Ex Situ: Color Design in It’s the Great Pumpkin, Charlie Brown

October 29, 2009

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Found this one through the reliably bookmarkable Cartoon Brew. It’s a fascinating and insightful study of the color choices used in It’s the Great Pumpkin, Charlie Brown by Justin Hilden.

Bill Melendez’s 1966 television animated special It’s The Great Pumpkin, Charlie Brown may not seem the obvious choice for a study in color theory. The Peanuts shorts from that era are usually considered beloved yet simple children’s fare. In animation circles these specials are often footnoted as being produced quickly and on the cheap. While it is certainly true that The Great Pumpkin is not high art, it has endeared itself into the collective holiday psyche of Americans since the late 1960s. Such an emotional attachment stems from the familiarity of the characters, the breezy quality of the music, the innocence of the voice acting, and also – I believe – the use and direction of color.

Mr. Hilden has graciously accompanied his article with illustrative screen captures and comments, e.g.:

The kids are surrounded and buried in these deep, dark tones with two exceptions. The kids who go trick-or-treating are anchored onto a baby blue sidewalk in the same value as the boring house interiors, in contrast to Linus and Sally who remain half covered by the Halloween intensity. This makes trick-or-treating feel less exciting than waiting in the pumpkin patch for the Great Pumpkin.

I love this stuff. The early Peanuts specials are more sophisticated and crafted than they may first appear. No wonder these things are classics. For another fascinating over-analyzation in the same vein, see “The Art of Bill Melendez.”

Color Design in It’s the Great Pumpkin, Charlie Brown
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Ex Situ: Ice Age 3: Can a Queer Utopia Be Built on Prehistoric Gender Roles?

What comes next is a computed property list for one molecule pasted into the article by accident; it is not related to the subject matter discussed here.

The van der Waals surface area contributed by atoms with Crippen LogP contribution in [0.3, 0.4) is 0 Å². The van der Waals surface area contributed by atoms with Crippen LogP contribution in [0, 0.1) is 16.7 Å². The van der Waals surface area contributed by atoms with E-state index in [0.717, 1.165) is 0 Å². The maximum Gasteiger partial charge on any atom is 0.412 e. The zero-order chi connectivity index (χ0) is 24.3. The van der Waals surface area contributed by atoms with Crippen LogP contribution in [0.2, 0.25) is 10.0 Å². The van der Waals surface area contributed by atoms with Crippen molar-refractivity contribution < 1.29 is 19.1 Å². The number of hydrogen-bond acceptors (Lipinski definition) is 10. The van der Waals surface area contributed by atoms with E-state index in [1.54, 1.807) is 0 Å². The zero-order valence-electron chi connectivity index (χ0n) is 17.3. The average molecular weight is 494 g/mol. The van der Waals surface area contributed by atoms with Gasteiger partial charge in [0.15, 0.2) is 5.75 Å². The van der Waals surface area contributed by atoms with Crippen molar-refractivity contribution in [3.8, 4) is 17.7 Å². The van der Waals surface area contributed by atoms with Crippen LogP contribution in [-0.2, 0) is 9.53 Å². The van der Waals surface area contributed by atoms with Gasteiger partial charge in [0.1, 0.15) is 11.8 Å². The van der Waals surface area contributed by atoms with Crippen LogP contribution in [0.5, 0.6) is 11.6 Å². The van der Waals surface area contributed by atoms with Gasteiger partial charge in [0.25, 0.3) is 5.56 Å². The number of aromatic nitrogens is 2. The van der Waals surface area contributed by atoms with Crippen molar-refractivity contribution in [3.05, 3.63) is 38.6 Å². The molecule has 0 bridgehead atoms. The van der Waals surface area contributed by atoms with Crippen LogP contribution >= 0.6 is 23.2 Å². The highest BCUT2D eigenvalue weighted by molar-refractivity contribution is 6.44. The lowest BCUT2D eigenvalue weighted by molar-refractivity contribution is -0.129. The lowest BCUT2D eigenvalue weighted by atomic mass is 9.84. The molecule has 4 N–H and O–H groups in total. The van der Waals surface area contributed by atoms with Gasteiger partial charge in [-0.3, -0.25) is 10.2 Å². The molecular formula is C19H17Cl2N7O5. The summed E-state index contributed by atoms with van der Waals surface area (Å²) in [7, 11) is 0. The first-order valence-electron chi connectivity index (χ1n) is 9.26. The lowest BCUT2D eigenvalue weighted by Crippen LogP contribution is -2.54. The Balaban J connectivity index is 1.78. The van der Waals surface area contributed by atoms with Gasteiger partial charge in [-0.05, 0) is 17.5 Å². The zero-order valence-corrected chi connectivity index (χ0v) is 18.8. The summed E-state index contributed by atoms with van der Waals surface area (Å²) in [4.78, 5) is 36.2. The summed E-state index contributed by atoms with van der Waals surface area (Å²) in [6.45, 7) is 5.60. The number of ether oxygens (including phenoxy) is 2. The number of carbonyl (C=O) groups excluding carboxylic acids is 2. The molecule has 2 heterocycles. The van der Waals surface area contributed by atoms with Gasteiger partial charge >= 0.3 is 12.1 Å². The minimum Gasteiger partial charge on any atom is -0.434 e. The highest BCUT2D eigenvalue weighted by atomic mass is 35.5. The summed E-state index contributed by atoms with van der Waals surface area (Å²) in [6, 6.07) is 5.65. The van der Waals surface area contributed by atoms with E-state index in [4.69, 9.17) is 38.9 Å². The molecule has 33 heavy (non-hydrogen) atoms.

October 28, 2009

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Never saw Ice Age 3: Dawn of the Dinosaurs, but since it’s coming to home video soon (I wish I got paid for that plug), it’s time for an apropos update.

Page Schilt has mixed feelings about Ice Age 3. On one hand, it shows animals of heterogeneous gender permuting peacefully. On the other hand, it does its best to reinforce stale stereotypes, particularly masculine tropes. Here’s a bit:

In an attempt to create a compensatory family of his own, Sid appropriates a trio of dinosaur eggs. Now in nurturing mode, he begins referring to himself as “Mommy” and even–unless I’m much mistaken–using feminine pronouns.

All of this, I know, sounds really queer.

But, like so much pop culture, Ice Age 3 simultaneously subverts and reinforces sex and gender norms. All the stuff it’s dredging up from our collective cultural anxiety closet–changing gender roles, the anti-sociality of the nuclear family, alternative communities, homoeroticism–is, I would argue, kept in check by the film’s policing of traditional gender roles.

and

The utopian nature of the collective is emphasized by the subplot about heterosexual romance between two squirrels. The female squirrel, a hot femme fatale, repeatedly uses her sexual wiles to part the male squirrel from his nut (pun intended, I’m sure). After battling it out in SM foreplay for most of the movie, the squirrels briefly succumb to sexual bliss before descending into domestic hell.

It’s a good read, with some links that I’ll probably highlight individually in the future.

Ice Age 3: Can a Queer Utopia be Built on Prehistoric Gender Roles?
> Catena Ex Situ


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